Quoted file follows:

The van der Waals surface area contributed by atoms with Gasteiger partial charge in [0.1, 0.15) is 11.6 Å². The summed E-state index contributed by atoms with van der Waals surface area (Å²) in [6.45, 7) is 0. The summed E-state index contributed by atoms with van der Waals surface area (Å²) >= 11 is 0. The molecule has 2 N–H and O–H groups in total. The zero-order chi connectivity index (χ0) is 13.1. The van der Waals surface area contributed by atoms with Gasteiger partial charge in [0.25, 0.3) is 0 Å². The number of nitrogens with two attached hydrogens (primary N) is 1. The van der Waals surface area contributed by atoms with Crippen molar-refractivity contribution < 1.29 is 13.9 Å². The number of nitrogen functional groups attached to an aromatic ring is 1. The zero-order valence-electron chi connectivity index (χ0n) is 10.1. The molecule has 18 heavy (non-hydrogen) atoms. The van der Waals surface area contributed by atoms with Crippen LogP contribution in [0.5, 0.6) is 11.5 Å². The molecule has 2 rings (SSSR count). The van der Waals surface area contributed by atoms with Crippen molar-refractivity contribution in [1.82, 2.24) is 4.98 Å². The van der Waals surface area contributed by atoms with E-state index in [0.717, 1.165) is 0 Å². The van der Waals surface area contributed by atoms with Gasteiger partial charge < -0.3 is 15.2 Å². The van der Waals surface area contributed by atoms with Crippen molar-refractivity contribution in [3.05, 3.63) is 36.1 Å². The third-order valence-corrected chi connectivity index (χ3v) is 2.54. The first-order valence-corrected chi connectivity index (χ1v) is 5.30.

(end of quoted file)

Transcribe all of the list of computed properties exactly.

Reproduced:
The van der Waals surface area contributed by atoms with Gasteiger partial charge in [0.1, 0.15) is 11.6 Å². The summed E-state index contributed by atoms with van der Waals surface area (Å²) in [6.45, 7) is 0. The summed E-state index contributed by atoms with van der Waals surface area (Å²) >= 11 is 0. The molecule has 2 N–H and O–H groups in total. The zero-order chi connectivity index (χ0) is 13.1. The van der Waals surface area contributed by atoms with Gasteiger partial charge in [0.25, 0.3) is 0 Å². The number of nitrogens with two attached hydrogens (primary N) is 1. The van der Waals surface area contributed by atoms with Crippen molar-refractivity contribution < 1.29 is 13.9 Å². The number of nitrogen functional groups attached to an aromatic ring is 1. The zero-order valence-electron chi connectivity index (χ0n) is 10.1. The molecule has 18 heavy (non-hydrogen) atoms. The van der Waals surface area contributed by atoms with Crippen LogP contribution in [0.5, 0.6) is 11.5 Å². The molecule has 2 rings (SSSR count). The van der Waals surface area contributed by atoms with Crippen molar-refractivity contribution in [1.82, 2.24) is 4.98 Å². The van der Waals surface area contributed by atoms with E-state index in [0.717, 1.165) is 0 Å². The van der Waals surface area contributed by atoms with Gasteiger partial charge < -0.3 is 15.2 Å². The van der Waals surface area contributed by atoms with Crippen molar-refractivity contribution in [3.05, 3.63) is 36.1 Å². The third-order valence-corrected chi connectivity index (χ3v) is 2.54. The first-order valence-corrected chi connectivity index (χ1v) is 5.30.